So think of the options you may have. The local gas station. Its convenient. It is on the way to wherever you are going and you need gas. The coffee is passable. Dunkin Donuts. Usually convenient. Likely to taste the same each time. Pretty cheap. Lots of options if you like specialty drinks. McDonalds. See Dunkins. Starbucks. Strong coffee. Trendy. Expensive. The Local Option. A small restaurant you may have near your home or workplace. Convenient – maybe. Friendly – hopefully.

Each option comes with its own positives and negatives. And in the end, may have a negligible effect in the grand scheme of things. Who cares what coffee you drink or do not drink. But it is decisions like this that we might want to put a little more time and effort into considering as we go throughout the day. Can each of them make a difference? Is your choice of coffee like that pebble dropped into water?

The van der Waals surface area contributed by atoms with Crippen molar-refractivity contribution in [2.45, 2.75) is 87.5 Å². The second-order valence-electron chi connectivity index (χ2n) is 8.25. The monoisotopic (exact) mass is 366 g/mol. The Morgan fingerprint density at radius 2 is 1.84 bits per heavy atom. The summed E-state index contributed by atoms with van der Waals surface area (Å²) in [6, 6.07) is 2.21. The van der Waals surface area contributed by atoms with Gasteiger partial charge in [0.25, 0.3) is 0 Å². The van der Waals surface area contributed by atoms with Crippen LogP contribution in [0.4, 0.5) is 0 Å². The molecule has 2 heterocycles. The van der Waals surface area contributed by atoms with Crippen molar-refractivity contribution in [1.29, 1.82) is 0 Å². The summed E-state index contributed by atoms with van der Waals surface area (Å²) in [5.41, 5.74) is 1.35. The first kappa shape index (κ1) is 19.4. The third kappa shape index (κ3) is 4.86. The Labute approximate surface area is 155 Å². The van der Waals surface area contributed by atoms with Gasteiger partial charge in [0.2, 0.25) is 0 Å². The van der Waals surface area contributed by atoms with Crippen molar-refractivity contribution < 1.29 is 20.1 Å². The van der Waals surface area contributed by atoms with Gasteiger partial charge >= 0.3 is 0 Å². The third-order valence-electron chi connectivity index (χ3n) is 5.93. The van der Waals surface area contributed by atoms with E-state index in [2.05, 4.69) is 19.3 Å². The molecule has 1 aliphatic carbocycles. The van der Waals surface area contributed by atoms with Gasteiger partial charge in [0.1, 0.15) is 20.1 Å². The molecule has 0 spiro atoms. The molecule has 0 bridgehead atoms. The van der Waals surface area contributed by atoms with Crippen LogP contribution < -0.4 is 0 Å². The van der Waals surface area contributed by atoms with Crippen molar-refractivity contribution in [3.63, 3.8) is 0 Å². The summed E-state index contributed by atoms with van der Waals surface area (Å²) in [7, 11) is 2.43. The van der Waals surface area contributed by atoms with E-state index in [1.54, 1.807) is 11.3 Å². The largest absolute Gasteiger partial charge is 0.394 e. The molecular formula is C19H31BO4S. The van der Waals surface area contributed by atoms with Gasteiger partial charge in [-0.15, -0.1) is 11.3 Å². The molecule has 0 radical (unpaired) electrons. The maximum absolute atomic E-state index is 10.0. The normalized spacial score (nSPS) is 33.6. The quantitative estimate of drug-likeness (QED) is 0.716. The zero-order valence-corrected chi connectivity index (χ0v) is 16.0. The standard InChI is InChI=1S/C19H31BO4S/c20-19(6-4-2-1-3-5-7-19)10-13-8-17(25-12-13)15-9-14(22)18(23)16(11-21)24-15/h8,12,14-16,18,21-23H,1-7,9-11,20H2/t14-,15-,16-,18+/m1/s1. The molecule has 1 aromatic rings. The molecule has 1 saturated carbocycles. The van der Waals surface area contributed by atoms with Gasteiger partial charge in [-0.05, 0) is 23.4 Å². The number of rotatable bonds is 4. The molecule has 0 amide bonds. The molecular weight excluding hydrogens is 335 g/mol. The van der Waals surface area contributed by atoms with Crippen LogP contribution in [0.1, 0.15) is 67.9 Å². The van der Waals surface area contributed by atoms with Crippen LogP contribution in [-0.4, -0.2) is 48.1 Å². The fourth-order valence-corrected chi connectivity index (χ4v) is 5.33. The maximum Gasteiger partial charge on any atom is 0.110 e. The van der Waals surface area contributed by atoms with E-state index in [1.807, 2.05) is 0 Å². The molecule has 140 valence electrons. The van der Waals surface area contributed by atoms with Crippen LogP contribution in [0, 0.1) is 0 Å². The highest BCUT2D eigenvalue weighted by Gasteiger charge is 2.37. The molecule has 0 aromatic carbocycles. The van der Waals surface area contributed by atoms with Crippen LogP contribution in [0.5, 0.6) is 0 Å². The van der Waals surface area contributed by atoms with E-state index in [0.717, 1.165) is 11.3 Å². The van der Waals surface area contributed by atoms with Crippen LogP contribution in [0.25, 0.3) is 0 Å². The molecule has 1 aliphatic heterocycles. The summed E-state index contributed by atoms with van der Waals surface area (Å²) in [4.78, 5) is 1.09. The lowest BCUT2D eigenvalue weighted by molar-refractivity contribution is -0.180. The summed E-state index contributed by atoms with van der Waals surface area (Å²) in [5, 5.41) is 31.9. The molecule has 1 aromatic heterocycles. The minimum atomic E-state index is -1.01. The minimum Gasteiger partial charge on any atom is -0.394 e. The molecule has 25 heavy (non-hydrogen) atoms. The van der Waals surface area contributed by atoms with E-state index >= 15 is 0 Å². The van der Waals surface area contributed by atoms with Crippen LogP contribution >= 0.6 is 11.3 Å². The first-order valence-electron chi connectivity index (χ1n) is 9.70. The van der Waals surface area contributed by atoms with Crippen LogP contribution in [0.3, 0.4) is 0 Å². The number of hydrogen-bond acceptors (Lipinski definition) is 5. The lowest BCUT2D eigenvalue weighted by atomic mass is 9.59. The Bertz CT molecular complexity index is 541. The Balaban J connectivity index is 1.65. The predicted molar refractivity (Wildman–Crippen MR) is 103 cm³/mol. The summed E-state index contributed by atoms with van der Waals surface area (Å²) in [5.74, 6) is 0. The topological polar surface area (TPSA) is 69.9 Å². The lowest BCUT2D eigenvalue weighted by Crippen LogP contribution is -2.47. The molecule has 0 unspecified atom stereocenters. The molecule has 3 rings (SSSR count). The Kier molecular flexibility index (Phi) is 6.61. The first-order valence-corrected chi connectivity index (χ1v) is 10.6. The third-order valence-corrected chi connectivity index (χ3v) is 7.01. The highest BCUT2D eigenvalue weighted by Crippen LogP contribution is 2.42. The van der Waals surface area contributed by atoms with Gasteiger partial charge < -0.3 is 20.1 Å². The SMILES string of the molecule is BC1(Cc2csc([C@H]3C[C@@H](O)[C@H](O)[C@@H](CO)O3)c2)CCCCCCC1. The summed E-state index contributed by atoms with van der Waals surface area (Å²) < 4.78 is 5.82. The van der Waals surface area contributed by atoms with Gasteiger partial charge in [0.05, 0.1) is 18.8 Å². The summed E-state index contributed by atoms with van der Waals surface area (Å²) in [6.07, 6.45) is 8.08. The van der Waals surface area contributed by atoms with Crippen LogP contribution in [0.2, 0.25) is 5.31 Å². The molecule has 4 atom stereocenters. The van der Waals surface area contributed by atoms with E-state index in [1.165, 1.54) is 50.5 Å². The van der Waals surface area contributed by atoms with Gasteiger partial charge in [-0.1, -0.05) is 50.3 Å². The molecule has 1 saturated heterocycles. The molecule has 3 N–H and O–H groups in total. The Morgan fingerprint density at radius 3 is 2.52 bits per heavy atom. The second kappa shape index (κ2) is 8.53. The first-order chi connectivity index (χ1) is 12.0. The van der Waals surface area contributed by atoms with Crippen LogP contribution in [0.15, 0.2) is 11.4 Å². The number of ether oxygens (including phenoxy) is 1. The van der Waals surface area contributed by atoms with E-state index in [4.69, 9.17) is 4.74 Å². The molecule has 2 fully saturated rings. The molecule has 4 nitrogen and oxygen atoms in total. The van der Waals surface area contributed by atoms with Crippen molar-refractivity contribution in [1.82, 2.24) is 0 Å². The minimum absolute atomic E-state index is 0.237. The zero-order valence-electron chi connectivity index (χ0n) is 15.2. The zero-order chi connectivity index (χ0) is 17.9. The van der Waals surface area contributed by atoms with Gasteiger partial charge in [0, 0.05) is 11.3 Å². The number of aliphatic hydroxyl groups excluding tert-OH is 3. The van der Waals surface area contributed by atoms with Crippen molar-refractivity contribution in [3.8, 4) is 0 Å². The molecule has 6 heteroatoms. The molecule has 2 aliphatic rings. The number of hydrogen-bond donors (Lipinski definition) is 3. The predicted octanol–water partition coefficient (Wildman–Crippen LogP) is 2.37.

Small Choices Big Consequences

The Red Hen restaurant

Small choices and their meanings have taken a rather large part of the discussion in the National headlines this weekend. The case of the owner of The Red Hen, a small trendy restaurant in the Washington DC vicinity. The President’s press secretary, Sarah Sanders,  and her family visited the restaurant over the weekend, and were asked to leave by the owner because the owner did not want to serve someone connected to President Trump.

In itself, this was pretty inconsequential. The Press secretary had the grace to walk away and find another place to eat. And had it not been for social media, and one of the employees of The Red Hen bragging about it online – which quickly went viral, the event would have gone pretty much unnoticed. Just a business, refusing service to someone for their own reasons. But the viral nature of things has made that pebble of discourtesy seem more like The Rock of Gibraltar falling into the ocean. And the ripples will surely be felt for a while.